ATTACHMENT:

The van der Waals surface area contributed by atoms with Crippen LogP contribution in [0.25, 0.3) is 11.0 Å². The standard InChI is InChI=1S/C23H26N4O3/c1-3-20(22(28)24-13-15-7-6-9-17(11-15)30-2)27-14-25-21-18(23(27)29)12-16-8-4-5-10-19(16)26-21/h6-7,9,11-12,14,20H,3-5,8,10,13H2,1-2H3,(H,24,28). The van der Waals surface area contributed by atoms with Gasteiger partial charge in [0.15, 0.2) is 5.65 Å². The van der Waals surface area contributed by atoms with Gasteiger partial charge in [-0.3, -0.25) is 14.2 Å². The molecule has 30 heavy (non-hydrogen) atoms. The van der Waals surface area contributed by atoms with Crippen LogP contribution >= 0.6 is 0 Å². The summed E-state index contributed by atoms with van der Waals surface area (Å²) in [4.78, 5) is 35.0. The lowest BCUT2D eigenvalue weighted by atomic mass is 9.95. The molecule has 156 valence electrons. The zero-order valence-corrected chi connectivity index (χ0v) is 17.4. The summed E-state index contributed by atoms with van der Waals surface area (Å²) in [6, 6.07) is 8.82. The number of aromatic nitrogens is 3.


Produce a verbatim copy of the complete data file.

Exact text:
The van der Waals surface area contributed by atoms with Crippen LogP contribution in [0.25, 0.3) is 11.0 Å². The standard InChI is InChI=1S/C23H26N4O3/c1-3-20(22(28)24-13-15-7-6-9-17(11-15)30-2)27-14-25-21-18(23(27)29)12-16-8-4-5-10-19(16)26-21/h6-7,9,11-12,14,20H,3-5,8,10,13H2,1-2H3,(H,24,28). The van der Waals surface area contributed by atoms with Gasteiger partial charge in [0.15, 0.2) is 5.65 Å². The van der Waals surface area contributed by atoms with Gasteiger partial charge in [-0.3, -0.25) is 14.2 Å². The molecule has 30 heavy (non-hydrogen) atoms. The van der Waals surface area contributed by atoms with Crippen LogP contribution >= 0.6 is 0 Å². The summed E-state index contributed by atoms with van der Waals surface area (Å²) in [4.78, 5) is 35.0. The lowest BCUT2D eigenvalue weighted by atomic mass is 9.95. The molecule has 156 valence electrons. The zero-order valence-corrected chi connectivity index (χ0v) is 17.4. The summed E-state index contributed by atoms with van der Waals surface area (Å²) in [6, 6.07) is 8.82. The number of aromatic nitrogens is 3.